According to local police, the teenager spotted Steve too late, swerved his SUV to avoid a collision but hit the three-deck mower being towed behind the tractor. The tractor overturned, slamming Steve’s head to the pavement. He died later at the hospital.
The driver was charged with following too close and paid $200 in fines.
Steve farmed as a kid but worked at the prison in Mount Pleasant. He also mowed part-time and was en route to cut the grass at a roadside weigh station.
Mowing "was going to be his retirement job,” Wilson said.
Last year saw six deaths in tractor crashes. The spike during the last decade of data from the Iowa DOT was in 2012, with a dozen killed.
Carter Bixby, of Dike, last May nearly became one of those fatal statistics. He was driving between farms, on his way to pick up a manure pump when an SUV rammed into the back of his old Allis Chalmers. The collision shot him through the glass of his tractor cab window.
"The tractor landed on all four tires and kept going," said Bixby, 20. "It went around me twice and almost ran me over."
He suffered nine broken ribs, a collapsed lung, bruised kidney, lacerated liver and a broken collarbone and scapula as part of a "floating shoulder" that never will fully heal. Bixby spent two weeks at the Mayo Clinic in Rochester, Minn., and didn't work for two months.
But by July he had climbed back onto the tractor seat.
"Now I look over my shoulder and think, 'Are they going to go around me?'" he said. "'Are they going to hit me?' It’s just very kind of scary."
The driver paid a few hundred dollars in fines for failure to maintain control, but Bixby said that he's still embroiled in a civil lawsuit.
Farming: A top-10 dangerous job
This is how farmers truly spend their time among car traffic: Looking over their shoulder, a little uneasy.
My own dad used to drive a vintage Ford 8N tractor along the gravel back roads of Iowa. Not every farm machine out there is a shiny new behemoth with an air-conditioned cab and GPS guidance system. Farmers are notorious for eking decades of work out of antique machines that leave them more vulnerable to large pickups and SUVs that zoom along rural highways.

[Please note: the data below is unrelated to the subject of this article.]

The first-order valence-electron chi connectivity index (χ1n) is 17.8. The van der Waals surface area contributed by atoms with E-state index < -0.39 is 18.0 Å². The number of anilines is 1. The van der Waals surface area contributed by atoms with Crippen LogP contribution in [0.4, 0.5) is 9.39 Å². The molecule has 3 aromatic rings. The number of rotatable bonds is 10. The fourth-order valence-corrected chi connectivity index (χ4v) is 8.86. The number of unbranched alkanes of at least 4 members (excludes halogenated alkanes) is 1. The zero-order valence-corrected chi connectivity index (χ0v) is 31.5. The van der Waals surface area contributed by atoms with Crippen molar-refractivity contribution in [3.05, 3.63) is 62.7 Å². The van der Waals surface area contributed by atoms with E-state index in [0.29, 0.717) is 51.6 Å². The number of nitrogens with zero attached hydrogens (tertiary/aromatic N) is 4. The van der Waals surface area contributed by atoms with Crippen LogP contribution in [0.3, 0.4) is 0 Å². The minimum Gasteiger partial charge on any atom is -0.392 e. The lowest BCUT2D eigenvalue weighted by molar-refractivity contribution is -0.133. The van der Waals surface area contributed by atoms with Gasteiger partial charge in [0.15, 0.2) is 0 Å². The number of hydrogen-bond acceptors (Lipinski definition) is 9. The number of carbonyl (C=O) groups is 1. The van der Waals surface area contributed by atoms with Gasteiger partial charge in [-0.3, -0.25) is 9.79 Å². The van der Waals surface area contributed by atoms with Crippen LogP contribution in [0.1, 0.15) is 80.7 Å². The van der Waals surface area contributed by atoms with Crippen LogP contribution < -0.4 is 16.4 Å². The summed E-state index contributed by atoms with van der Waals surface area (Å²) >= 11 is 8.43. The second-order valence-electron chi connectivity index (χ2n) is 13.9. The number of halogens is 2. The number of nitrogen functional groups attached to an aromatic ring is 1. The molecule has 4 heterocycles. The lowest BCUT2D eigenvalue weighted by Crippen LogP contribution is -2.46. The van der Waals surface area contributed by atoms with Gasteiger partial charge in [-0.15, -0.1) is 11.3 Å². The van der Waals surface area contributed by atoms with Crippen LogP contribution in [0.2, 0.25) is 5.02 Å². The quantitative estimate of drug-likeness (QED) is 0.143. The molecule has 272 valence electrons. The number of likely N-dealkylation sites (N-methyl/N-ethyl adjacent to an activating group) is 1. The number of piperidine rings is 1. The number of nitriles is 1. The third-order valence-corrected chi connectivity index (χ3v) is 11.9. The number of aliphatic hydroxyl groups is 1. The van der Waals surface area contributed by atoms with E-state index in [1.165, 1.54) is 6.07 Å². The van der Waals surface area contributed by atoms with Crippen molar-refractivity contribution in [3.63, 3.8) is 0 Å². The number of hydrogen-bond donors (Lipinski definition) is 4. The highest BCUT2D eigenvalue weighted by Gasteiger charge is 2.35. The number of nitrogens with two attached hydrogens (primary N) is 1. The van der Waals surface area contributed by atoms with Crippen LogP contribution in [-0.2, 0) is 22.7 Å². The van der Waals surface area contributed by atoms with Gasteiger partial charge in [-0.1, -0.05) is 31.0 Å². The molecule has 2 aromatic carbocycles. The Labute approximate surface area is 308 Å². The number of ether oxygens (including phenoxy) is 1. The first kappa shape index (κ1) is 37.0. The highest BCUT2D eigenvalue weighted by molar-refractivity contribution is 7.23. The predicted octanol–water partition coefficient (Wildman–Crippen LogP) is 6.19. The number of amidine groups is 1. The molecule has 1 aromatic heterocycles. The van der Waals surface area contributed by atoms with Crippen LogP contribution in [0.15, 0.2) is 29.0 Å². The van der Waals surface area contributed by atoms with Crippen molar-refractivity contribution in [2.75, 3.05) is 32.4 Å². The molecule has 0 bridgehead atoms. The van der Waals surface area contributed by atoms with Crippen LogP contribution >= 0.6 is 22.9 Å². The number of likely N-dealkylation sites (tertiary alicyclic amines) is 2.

The 40-year-old tractor without a cab that Mosher drove, a John Deere 2640, is a modest utility workhorse about 12 feet long.
Farming is a dangerous profession, especially in the last century, since tractors and other large machinery replaced horses and mules.
And remember that farmers often toil alone, in the middle of nowhere. Their workplace tends to be far from an emergency hospital room.
However you slice the data from the U.S. Bureau of Labor Statistics and other sources, farming is one of the top 10 most dangerous jobs. It’s nestled among steel workers, roofers and electric line installation and repair. Loggers far and away suffer the highest rate of fatalities. But in terms of sheer numbers, farm and ag workers killed while on the move are second only to truckers.
One analysis by the University of Iowa shows the most common nonfatal farm injuries in a pie chart: Tractor rollovers are most common — one of which occurred Friday in Red Oak — and those, combined with being thrown from a tractor or run over by it, represent the majority of injuries.
Another U of I study of farm-vehicle crashes in nine Midwestern states from 2005-2010 showed that the vast majority happen during fall harvest. And 80 percent in daytime, 77 percent during clear weather.
This isn't only a rural phenomenon. Of the 7,000 crashes included in the study, nearly one-third of them occurred in urban ZIP codes.